Talk About Opioid Use Disorder with Your Patients: A Clinical Practice Simulation is a
30-minute interactive case-based training simulation offering best practices and evidence-based communication strategies to better equip primary care providers to address the needs of patients with opioid use disorder (OUD).
This simulation targets primary care clinicians, and will offer information about the opioid crisis, the neurobiology of OUD, the effectiveness of medication, and treating patients with OUD with empathy. The simulation is grounded in real-world experiences and will capture the participant’s decision points and performance; provide real-time feedback to participants on their decisions, errors, and missed steps; and proceed based on decisions by the participant during the simulation.
PCSS has partnered with Kognito, a health simulation company, to make this training available.
Click the blue “Begin Simulation” button below to access the “Clinical Practice Simulation”
In the simulated conversation in this activity, you’ll be asked to make several decisions. You’ll have multiple attempts to make the correct decisions, and will need to retry specific decisions if your choices are not successful. You will be evaluated on your performance as you proceed through the simulation, and you will be able to view a summary of your choices on a performance dashboard. In addition, you will be asked to complete a short online survey about your experience in the training.
Purpose of Activity
As a result of completing this activity, clinicians should be better able to:
- Recognize people with OUD as patients in need of help.
- Reject outdated and moralistic beliefs about “addicts” and “addiction.”
- Understand the medications available to treat OUD and their effectiveness.
- Use shared decision making and motivational approaches to help people with OUD engage in healthier behavior and begin recovery through treatment
- Seek a DATA-2000 waiver and/or use buprenorphine to treat patients in an office setting.
Continuing Education Information
Continuing Medical Education
This activity has been planned and implemented in accordance with the accreditation requirements and policies of the Accreditation Council for Continuing Medical Education through the joint providership of The University of Arizona College of Medicine – Tucson and Kognito Solutions LLC. The University of Arizona College of Medicine at the Arizona Health Sciences Center is accredited by the ACCME to provide continuing medical education for physicians.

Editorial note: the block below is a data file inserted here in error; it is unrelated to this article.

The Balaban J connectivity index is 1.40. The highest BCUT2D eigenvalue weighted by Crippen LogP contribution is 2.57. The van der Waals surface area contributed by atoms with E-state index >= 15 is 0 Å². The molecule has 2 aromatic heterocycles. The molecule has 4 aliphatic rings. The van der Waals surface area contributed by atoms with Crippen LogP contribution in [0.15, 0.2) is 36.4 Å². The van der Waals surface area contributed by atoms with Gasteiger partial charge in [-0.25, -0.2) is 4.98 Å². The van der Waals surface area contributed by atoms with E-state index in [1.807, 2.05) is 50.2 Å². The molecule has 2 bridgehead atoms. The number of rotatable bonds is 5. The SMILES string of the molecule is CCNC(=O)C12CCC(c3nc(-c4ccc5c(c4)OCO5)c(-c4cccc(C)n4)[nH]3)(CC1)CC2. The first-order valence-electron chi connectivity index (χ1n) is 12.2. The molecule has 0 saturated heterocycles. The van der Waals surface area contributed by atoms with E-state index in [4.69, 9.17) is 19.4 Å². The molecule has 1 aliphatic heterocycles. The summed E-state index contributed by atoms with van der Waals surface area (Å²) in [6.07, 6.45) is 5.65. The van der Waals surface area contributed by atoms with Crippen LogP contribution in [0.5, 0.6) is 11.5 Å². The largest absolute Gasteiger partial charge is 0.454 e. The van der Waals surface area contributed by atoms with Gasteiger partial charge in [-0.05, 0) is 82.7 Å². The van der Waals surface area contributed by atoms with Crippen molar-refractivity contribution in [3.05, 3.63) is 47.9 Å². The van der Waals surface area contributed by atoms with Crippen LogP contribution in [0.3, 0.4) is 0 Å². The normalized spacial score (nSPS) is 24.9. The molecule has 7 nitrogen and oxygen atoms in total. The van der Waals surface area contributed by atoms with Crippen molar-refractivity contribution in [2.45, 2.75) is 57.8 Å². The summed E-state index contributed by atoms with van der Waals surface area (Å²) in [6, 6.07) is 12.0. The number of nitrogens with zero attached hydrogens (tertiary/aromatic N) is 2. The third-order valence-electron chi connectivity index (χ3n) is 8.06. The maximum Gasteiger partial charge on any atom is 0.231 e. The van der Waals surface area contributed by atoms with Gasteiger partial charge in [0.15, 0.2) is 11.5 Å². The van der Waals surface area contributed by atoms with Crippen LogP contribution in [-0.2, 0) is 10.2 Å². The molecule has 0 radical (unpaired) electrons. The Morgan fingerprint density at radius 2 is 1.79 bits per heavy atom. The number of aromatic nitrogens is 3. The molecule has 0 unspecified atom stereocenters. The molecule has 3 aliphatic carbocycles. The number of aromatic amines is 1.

The University of Arizona College of Medicine – Tucson designates this enduring material for a maximum of 0.75 AMA PRA Category 1 Credit(s)™. Physicians should claim only the credit commensurate with the extent of their participation in the activity.
Continuing Nursing Education
This continuing nursing education activity was approved by Montana Nurses Association, an accredited approver with distinction by the American Nurses Credentialing Center’s Commission on Accreditation. To receive a certificate of completion, users must:
- Attend the entire activity
- Complete the activity evaluation form
The Montana Nurses Association designates the activity entitled “Talk about Opioid Use Disorder with Your Patients: A Clinical Practice Simulation” for 0.75 total contact hours of continuing nursing education.
This activity is approved from 10/8/18 – 10/8/20.
This activity was jointly provided with Providers Clinical Support System.
This simulation course was prepared with support through Contract No. HHSS283201200002I/HHSS28342009T, Reference No. 283-12-0209 with the Substance Abuse and Mental Health Services Administration (SAMHSA), U.S. Department of Health and Human Services (HHS). Nothing in this simulation constitutes a direct or indirect endorsement by SAMSHA or HHS of any non-federal entity’s products, services, or policies, and any reference to non-federal entity’s products, services, or policies should not be construed as such.
Look for more information about treating chronic pain and opioid use disorder and additional trainings at www.pcssNOW.org.
Funding for this initiative was made possible (in part) by grant no. 5U79TI026556-03 from SAMHSA. The views expressed in written conference materials or publications and by speakers and moderators do not necessarily reflect the official policies of the Department of Health and Human Services; nor does mention of trade names, commercial practices, or organizations imply endorsement by the U.S. Government.